Thursday, September 25, 2014

Northern Triangle Countries Present Their ‘Plan Central America’

The governments of the Northern Triangle region -- Honduras, Guatemala and El Salvador -- have presented the United States government with a reportedly comprehensive plan to address the root causes behind the recent wave of northward migration.

The document itself, known as the “Plan of the Alliance for Prosperity in the Northern Triangle,” has not yet been released to the public. In a Tuesday background briefing, a State Department official told journalists that the report “focuses on economic opportunity and development and employment opportunities, public safety and access to judiciaries, and strengthening institutions,” all of which are generally in line with U.S. development goals in the region.

This remark was essentially all that the media had to go on until yesterday evening, when Reuters reported that it had obtained a copy of the report. According to the news agency, the plan involves major spending on electricity and natural gas projects, as well as improving roadways and other infrastructure elements.

Curiously, several of the proposed projects are not actually in the Northern Triangle, but appear to be relevant to these countries’ trade interests. According to a Reuters Factbox based on the report, the plan includes proposals to improve the international airport in Managua, Nicaragua, as well as to renovate Belize City’s main port.

While the plan does not specify a total cost, the news agency notes that its price tag is likely well over $1 billion, if development projects which had already been announced are included.

Despite the lack of a detailed cost breakdown, the plan sounds like a step beyond the $300 million requested by the White House in July to address the root causes of migration. If Reuters is to be believed, the measure could provide a significant economic boost to the three countries involved, though it may fall short of the massive Plan Colombia or Marshall Plan-style “Plan Central America” that regional leaders have been lobbying for.

Central American leaders have maintained that at least 80 percent of the aid mentioned in the plan should be provided by the United States on the grounds that the North American country’s drug market is fueling much of the violence in the region. It’s a fair point, but hopefully this money will hinge on certain conditions.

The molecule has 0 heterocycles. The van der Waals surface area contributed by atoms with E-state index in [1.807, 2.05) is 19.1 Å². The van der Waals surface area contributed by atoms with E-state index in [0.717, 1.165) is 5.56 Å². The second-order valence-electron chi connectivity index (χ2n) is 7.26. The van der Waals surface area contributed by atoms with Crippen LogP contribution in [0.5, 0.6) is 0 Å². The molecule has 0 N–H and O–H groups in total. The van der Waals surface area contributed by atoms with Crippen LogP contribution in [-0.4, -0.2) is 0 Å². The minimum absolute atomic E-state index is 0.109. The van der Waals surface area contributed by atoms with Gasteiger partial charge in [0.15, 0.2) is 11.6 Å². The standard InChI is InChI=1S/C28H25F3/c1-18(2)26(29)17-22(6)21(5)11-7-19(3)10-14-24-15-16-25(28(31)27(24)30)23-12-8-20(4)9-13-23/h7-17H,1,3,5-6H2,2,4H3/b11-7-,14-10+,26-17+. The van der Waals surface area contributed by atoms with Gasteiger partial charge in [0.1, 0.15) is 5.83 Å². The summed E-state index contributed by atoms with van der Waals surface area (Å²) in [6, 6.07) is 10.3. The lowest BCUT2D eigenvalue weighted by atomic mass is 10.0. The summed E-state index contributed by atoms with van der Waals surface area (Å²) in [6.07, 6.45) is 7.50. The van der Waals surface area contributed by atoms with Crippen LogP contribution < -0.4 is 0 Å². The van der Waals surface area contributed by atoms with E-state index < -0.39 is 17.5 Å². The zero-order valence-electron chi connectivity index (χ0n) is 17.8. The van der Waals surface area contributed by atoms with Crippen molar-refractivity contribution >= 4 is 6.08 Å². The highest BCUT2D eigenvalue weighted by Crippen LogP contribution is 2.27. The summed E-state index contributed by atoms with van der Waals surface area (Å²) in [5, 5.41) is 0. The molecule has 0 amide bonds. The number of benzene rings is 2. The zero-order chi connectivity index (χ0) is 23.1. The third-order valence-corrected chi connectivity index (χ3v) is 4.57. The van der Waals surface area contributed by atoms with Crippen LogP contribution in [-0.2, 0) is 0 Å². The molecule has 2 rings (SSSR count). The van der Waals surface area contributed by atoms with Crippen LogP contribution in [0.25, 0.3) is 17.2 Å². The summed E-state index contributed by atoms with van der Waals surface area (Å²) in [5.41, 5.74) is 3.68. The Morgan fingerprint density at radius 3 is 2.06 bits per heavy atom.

In Guatemala, for instance, the U.S. would do well to use the aid money to pressure President Otto Perez Molina to extend the mandate of the International Commission Against Impunity in Guatemala (CICIG) beyond its current expiration in September 2015. As Prensa Libre reported last week, the Perez administration has recently shown some flexibility on the issue, having announced that it will study the possibility of renewing the judicial independence watchdog’s mandate.  At the very least, the U.S. could use the money as leverage to encourage the government to crack down on the backroom deals and corruption associated with its top judge-appointing process, as Steve Dudley has detailed.

In Honduras, the Obama administration could pressure President Juan Orlando Hernandez to take a firmer stance against corruption and police abuses, as well as to support the prosecution and investigation of journalist and human rights activists’ murders (as over 100 U.S. lawmakers suggested earlier this year).

In El Salvador, we have already seen what kinds of concessions the U.S. is interested in gaining in exchange from aid money. As Politico noted last week, the U.S. approved a second round of aid to the country via the Millennium Challenge Corporation (MCC) after El Salvador passed a series of reforms meant to tighten its anti-money laundering regime. Indeed, the MCC’s breakdown of the spending  seems to dovetail with the Northern Triangle Plan’s aims, as much of it will be used to improve highways and border crossings.

News Briefs